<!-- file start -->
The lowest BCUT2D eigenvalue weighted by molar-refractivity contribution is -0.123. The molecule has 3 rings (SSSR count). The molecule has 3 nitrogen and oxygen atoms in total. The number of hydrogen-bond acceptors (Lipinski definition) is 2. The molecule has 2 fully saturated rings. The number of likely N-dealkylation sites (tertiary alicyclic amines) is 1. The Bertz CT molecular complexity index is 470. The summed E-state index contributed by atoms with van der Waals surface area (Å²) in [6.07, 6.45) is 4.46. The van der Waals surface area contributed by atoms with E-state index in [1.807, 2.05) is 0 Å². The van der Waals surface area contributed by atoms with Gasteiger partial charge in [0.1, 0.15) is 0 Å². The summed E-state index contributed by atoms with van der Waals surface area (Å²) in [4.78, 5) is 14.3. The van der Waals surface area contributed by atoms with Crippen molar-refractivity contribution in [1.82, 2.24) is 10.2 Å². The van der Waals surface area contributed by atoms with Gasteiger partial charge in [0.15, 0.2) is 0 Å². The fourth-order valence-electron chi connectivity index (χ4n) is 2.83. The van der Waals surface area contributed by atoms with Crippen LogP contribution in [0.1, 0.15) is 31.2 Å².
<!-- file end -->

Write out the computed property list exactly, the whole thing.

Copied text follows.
The lowest BCUT2D eigenvalue weighted by molar-refractivity contribution is -0.123. The molecule has 3 rings (SSSR count). The molecule has 3 nitrogen and oxygen atoms in total. The number of hydrogen-bond acceptors (Lipinski definition) is 2. The molecule has 2 fully saturated rings. The number of likely N-dealkylation sites (tertiary alicyclic amines) is 1. The Bertz CT molecular complexity index is 470. The summed E-state index contributed by atoms with van der Waals surface area (Å²) in [6.07, 6.45) is 4.46. The van der Waals surface area contributed by atoms with E-state index in [1.807, 2.05) is 0 Å². The van der Waals surface area contributed by atoms with Gasteiger partial charge in [0.1, 0.15) is 0 Å². The summed E-state index contributed by atoms with van der Waals surface area (Å²) in [4.78, 5) is 14.3. The van der Waals surface area contributed by atoms with Crippen molar-refractivity contribution in [1.82, 2.24) is 10.2 Å². The van der Waals surface area contributed by atoms with Gasteiger partial charge in [0.15, 0.2) is 0 Å². The fourth-order valence-electron chi connectivity index (χ4n) is 2.83. The van der Waals surface area contributed by atoms with Crippen LogP contribution in [0.1, 0.15) is 31.2 Å².